I wanted to be a film director; that has not yet materialized. But never in my wildest dreams did I consider directing a play, and I ended up directing Shakespeare’s A Midsummer Night’s Dream for TA. While adult critics weren’t exactly enamored by my irreverent take on the Bard’s classic comedy (the enchanted forest became Forest Disco, the fairies became sequin-studded clubbers, and The Fairy King Oberon and Fairy Queen Titania were dressed as Elvis and Diana Ross respectively), the student audiences lapped it up.

I never saw myself as a writer. I always thought I’d end up in the performing arts. Even as an adman my imagination, creative ideas and presentation/persuasive skills are more valuable than the ability to write copy. Writing copy is minimum expectation. In advertising a good writer is someone who can cram three or more selling points in one 30-seconder. A good writer is someone who can submit 50 name studies in 30 minutes. A good writer is someone who can coin phrases like, “juicy-licious” and “bilog ang mundo” and “chikletin mo baby!” But here I am, blogging away. It’s not that I needed an outlet for the frustrations of being a copywriter; nope, the default outlet for us advertising folks is a drink, preferably with an alcoholic content of 5% or higher.

When I was in high school, if I were asked what I wanted to be when I grow up, I’d say, “I want to be an actor.” In college that answer became, “I want to be a director.” After college it became, “I want to be happy.” Around two years ago my friend Leigh said, “You cannot make ‘happiness’ your goal in life. Happiness is a by-product of achieving your goal.”

So now if someone asks me what my ambition in life is, I’m at a loss for a quick and easy answer. It’s not that I don’t have goals I want to achieve, it’s just that I’m not that compelled to achieve them. It’s not that I lack drive; I’ve proven time and again to myself that if I latch on to a goal, I often achieve or even surpass my expectations. It’s not that something or someone is holding me back either.

I think it’s more of a case of detachment.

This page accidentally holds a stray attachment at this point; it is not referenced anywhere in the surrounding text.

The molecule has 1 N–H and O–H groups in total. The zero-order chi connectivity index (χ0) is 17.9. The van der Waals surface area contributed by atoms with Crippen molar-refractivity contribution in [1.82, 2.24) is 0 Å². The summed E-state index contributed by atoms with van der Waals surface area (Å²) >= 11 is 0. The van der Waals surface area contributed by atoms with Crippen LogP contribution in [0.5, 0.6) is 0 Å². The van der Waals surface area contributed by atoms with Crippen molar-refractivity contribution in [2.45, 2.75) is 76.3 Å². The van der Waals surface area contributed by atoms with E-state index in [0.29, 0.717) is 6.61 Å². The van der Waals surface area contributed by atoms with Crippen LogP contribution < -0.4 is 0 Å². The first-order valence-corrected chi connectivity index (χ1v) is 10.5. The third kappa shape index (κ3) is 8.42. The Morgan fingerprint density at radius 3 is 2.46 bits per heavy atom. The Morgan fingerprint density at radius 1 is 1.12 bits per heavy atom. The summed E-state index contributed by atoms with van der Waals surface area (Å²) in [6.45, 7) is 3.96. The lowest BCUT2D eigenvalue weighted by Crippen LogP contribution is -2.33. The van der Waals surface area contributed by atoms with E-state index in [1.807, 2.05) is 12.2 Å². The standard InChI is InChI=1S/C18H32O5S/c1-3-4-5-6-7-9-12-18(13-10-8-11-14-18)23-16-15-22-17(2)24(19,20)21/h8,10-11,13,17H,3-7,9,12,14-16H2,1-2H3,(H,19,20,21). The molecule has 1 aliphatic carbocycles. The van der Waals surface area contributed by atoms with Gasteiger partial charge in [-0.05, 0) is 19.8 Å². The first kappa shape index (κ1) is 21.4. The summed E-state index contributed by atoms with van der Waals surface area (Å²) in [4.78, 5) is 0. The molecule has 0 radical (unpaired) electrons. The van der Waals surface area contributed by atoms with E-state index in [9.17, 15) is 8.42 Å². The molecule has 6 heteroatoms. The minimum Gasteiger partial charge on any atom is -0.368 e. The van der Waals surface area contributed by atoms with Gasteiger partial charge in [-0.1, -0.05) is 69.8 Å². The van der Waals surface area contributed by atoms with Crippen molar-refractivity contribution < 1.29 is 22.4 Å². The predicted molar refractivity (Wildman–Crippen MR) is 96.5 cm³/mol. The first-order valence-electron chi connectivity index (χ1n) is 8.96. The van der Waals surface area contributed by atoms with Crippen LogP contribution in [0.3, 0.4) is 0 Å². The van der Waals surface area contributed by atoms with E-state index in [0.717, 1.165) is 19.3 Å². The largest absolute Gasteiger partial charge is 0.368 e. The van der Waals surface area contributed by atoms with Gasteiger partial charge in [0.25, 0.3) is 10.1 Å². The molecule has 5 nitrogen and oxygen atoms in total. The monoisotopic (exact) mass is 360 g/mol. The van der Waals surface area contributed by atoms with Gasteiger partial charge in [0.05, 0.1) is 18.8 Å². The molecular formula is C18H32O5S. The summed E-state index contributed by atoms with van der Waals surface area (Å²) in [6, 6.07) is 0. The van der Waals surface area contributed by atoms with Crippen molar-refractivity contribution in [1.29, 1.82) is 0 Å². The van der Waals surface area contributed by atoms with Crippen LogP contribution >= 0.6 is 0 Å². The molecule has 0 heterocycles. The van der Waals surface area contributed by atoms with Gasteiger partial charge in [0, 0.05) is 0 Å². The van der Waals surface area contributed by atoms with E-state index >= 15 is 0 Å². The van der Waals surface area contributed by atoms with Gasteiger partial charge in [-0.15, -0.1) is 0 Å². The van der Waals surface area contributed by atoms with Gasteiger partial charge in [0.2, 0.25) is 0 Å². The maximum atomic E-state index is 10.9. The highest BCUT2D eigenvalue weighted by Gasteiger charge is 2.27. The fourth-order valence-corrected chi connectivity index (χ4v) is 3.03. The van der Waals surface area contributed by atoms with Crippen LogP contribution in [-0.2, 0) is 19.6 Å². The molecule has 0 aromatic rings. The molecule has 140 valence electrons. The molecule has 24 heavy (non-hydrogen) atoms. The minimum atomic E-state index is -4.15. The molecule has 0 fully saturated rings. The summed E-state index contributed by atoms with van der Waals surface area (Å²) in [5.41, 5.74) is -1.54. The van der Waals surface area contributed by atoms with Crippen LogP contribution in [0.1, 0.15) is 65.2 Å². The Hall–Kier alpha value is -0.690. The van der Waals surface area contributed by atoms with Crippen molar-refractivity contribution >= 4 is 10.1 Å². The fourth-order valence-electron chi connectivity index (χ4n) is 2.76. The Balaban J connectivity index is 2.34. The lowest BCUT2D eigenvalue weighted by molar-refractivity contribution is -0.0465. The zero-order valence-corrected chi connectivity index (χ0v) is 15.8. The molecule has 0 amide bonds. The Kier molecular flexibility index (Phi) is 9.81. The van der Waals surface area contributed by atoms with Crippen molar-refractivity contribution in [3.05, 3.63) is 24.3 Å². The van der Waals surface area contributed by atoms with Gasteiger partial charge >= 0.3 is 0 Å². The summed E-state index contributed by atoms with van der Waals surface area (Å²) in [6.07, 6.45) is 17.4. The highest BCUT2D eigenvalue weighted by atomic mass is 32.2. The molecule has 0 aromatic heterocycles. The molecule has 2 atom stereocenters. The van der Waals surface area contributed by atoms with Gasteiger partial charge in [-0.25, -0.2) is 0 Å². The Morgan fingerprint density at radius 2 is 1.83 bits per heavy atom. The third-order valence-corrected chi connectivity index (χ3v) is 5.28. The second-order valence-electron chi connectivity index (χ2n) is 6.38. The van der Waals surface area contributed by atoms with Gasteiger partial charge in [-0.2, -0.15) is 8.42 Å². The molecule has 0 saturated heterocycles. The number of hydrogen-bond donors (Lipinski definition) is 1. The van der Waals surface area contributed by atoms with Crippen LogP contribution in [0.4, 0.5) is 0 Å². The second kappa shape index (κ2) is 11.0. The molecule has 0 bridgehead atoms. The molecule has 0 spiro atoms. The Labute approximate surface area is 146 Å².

Part of me thinks that achieving my goals is well and good. Failure is always a possibility; if I fail, then I get up and try again. But another part of me knows that the moment I reach my Kaharian ng Araw, I will find it bare and empty. Or at the very least, the victory is only for the moment. Give it a few more minutes and then you’d realize that in the larger scheme of things, it’s just a small victory—for you alone.

Sure, one can try and prolong the inevitable obscurity. But Beowulf’s writer is now known as “Unknown,” and given a few more centuries maybe even the great manuscript itself will join its author.

So I do good deeds. And I do selfish acts. I even allow myself an evil deed now and again—okay, okay, more often than just now and again. But I do them with a clear-eyed view that in the larger scheme of things, these acts really matter only to a few others and me. In fifty years most would have forgotten about it. After a century no one who actually remembers me will be alive. I, just like the rest of humanity, will be forgotten.

Detachment doesn’t mean being uninvolved and staying at a safe distance. Ironically it also means living in the now, because only then can one experience the happiness that reveals itself when one lives in the now. One must engage in life before one can actually detach oneself from it.